Hey everyone, I haven't been stabbed to death with a syringe yet, so it's cool. Nope, Split has turned out to be a quite pleasant place and our (ex)soldier friend has been a most gracious host.
So yeah, after a mammoth stay in Zagreb, it was finally time to leave to pastures new on Monday. With just a few loose ends to tie up before we left. First of all, our thank-you to our hostel hosts by means of buying them a bottle of wine. And I know that we paid them for seven nights anyway, but they really went above and beyond the call of duty and it's certainly been our best accommodation to date. So we said our thankyous, gave our wine, and took photos and now a photo of us is to apparently grace to reception of the hostel as soon as it's developed. So: go to Ravnice hostel in Zagreb and see a picture of me. Can there be a greater recommendation.
The next thing I had to do was to say goodbye to Bozica, so I met with her and her blonde friend (whose name I now know to be something like Zrnci) for a farewell drink. Oh, there were tears, I can tell you. However, that was more due to their choice of drinking venue - yet another extortionately expensive bar. Thank God for feminism and girls paying for their own drinks.
And finally, and just before getting on our overnight train to Split, there was the goodbye to Nina. The three of us went bowling, thus letting my considerable bowling skills impress one and all. I came last each game.
And then, and only then, it was time to leave Zagreb. Almost relucantly too, as we've had a great time there and in just 10 days I'd made a number of good friends. And the girls are all so attractive (have I mentioned that before?). But I'll be keeping in touch with them, and will definitely return one day.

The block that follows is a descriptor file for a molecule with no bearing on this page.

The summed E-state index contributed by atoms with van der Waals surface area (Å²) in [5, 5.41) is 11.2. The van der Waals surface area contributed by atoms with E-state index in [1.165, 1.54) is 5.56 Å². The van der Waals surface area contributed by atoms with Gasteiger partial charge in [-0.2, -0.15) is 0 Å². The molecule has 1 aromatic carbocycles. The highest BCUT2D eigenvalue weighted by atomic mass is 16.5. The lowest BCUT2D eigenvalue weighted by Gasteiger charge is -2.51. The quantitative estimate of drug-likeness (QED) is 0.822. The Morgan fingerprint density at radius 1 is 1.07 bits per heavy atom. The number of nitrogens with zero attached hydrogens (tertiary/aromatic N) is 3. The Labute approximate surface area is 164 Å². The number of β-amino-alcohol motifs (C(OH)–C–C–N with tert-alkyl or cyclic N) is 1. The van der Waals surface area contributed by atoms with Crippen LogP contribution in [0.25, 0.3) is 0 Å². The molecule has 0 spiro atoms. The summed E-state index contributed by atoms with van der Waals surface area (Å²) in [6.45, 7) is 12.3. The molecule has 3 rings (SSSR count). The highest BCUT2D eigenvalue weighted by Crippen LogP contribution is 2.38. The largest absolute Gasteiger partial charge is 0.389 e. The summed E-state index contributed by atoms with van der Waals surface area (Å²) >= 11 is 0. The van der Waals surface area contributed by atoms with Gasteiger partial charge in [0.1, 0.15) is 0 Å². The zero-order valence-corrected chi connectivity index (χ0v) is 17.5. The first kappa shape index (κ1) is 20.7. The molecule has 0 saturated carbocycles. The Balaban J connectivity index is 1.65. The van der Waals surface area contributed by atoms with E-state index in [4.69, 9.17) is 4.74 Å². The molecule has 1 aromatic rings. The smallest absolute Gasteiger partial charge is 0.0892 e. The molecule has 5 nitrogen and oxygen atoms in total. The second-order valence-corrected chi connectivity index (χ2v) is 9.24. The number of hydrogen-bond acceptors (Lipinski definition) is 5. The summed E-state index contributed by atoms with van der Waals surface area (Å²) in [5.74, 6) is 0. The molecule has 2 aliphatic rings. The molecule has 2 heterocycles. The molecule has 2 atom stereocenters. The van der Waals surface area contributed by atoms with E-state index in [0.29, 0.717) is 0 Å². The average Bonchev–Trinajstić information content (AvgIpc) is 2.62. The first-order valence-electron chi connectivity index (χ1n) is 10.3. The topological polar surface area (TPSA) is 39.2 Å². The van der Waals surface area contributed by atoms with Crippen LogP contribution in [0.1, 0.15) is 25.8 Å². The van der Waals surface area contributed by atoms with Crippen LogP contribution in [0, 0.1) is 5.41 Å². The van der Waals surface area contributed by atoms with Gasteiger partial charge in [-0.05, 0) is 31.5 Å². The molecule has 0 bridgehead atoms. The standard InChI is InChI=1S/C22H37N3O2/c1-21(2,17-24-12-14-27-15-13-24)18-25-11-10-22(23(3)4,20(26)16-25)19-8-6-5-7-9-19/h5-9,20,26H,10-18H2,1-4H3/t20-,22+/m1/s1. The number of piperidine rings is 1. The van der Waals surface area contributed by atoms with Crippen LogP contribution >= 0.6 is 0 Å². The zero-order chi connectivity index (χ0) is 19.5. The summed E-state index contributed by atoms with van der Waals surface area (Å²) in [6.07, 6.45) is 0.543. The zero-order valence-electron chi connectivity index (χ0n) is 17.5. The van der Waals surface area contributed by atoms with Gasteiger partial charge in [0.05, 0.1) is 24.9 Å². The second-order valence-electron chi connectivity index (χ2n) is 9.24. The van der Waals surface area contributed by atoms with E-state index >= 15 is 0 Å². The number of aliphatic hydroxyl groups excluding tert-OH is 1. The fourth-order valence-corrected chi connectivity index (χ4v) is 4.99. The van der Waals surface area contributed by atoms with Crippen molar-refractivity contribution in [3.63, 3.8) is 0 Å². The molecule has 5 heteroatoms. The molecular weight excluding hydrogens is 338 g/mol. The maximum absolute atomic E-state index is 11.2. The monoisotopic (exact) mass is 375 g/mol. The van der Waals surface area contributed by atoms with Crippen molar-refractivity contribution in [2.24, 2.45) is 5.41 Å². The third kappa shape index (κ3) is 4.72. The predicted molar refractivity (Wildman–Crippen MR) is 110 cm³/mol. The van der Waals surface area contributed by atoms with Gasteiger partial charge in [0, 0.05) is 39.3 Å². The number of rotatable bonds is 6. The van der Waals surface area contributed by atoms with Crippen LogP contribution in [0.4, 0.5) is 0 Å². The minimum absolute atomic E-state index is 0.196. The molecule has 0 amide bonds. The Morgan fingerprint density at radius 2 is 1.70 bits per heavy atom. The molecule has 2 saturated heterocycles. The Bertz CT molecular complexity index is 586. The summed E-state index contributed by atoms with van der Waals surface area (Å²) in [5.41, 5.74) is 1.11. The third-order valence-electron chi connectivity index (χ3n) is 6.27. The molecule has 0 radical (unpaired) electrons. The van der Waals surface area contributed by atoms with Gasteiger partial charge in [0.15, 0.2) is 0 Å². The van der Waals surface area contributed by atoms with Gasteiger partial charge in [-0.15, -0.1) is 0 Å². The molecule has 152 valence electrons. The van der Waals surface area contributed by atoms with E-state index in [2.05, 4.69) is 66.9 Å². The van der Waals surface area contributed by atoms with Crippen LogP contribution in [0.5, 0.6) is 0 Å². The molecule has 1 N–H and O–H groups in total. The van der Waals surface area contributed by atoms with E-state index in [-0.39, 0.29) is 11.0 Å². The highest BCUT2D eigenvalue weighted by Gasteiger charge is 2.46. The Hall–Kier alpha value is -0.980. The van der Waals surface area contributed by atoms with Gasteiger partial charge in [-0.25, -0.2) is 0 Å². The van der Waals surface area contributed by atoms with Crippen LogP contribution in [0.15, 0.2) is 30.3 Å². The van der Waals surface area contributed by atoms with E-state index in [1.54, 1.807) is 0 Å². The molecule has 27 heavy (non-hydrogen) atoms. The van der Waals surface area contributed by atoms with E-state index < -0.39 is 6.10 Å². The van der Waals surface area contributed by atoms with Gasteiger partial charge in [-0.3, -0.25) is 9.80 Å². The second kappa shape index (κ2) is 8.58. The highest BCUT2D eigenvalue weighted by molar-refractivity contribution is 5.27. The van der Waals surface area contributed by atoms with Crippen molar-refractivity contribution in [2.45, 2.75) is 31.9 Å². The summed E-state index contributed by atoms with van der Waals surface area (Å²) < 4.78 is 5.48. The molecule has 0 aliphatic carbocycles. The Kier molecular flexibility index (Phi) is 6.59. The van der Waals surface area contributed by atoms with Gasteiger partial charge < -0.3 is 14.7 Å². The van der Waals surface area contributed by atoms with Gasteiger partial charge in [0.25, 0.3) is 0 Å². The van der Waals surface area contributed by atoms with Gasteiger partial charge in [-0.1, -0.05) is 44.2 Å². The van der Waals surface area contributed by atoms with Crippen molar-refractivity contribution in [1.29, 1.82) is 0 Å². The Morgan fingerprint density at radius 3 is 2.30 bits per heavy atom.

The overnight train to Split, and the subsequent morning, have all turned into a very indistinct haze of clouded memory. Alas, not due to massive drug intake, but because of a very weird night's sleep. Myself and Simon were joined in our train compartment by a Croatian soldier, though he actually enjoyed the military and wasn't a heroin addict. But, like Ivan, he did wear quite awful tracksuit bottoms. Anyway, I did manage to get about 7 hours of more or less ok sleep in the train, slightly uncomfortable as it was. But it's all become like a vague dream now, and the subsequent getting a room in Split by fortunate means of an old man entering the train and telling us about his 80Kn a person a night room. Upon getting there I slept four proper hours and we then took a look around Split.
Split is like God accidently dropped a city between the sea and some mountains and let it spill out in the gap. It's very white and pretty and hugs the coastline as it creeps up the hills behind it. It's got a relaxed air to it, and despite the mass of Croatians in Zagreb telling me about the junkies lurking in every corner, the only junky I've noticed so far is the one we befriended in Zagreb. There's quite a lot of grafitti (in Croatian, disappointingly, as for some reason there's a ton of grafitti written in English around Eastern Europe) but looks much less like a heroin haven than, say, Aberdeen.